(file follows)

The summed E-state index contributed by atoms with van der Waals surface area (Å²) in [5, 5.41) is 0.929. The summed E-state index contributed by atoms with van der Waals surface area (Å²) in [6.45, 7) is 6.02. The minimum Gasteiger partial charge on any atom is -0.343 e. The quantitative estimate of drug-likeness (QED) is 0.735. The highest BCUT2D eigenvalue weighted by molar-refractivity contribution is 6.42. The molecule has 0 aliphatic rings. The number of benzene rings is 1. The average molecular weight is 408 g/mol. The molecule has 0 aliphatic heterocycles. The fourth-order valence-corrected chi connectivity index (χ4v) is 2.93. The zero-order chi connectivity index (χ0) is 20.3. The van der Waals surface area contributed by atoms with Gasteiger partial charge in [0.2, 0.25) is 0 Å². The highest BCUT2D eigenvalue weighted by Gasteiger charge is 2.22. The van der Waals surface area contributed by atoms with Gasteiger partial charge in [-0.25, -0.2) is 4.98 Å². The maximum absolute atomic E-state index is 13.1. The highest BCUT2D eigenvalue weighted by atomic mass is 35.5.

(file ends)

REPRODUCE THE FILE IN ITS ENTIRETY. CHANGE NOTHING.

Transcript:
The summed E-state index contributed by atoms with van der Waals surface area (Å²) in [5, 5.41) is 0.929. The summed E-state index contributed by atoms with van der Waals surface area (Å²) in [6.45, 7) is 6.02. The minimum Gasteiger partial charge on any atom is -0.343 e. The quantitative estimate of drug-likeness (QED) is 0.735. The highest BCUT2D eigenvalue weighted by molar-refractivity contribution is 6.42. The molecule has 0 aliphatic rings. The number of benzene rings is 1. The average molecular weight is 408 g/mol. The molecule has 0 aliphatic heterocycles. The fourth-order valence-corrected chi connectivity index (χ4v) is 2.93. The zero-order chi connectivity index (χ0) is 20.3. The van der Waals surface area contributed by atoms with Gasteiger partial charge in [0.2, 0.25) is 0 Å². The highest BCUT2D eigenvalue weighted by Gasteiger charge is 2.22. The van der Waals surface area contributed by atoms with Gasteiger partial charge in [-0.25, -0.2) is 4.98 Å². The maximum absolute atomic E-state index is 13.1. The highest BCUT2D eigenvalue weighted by atomic mass is 35.5.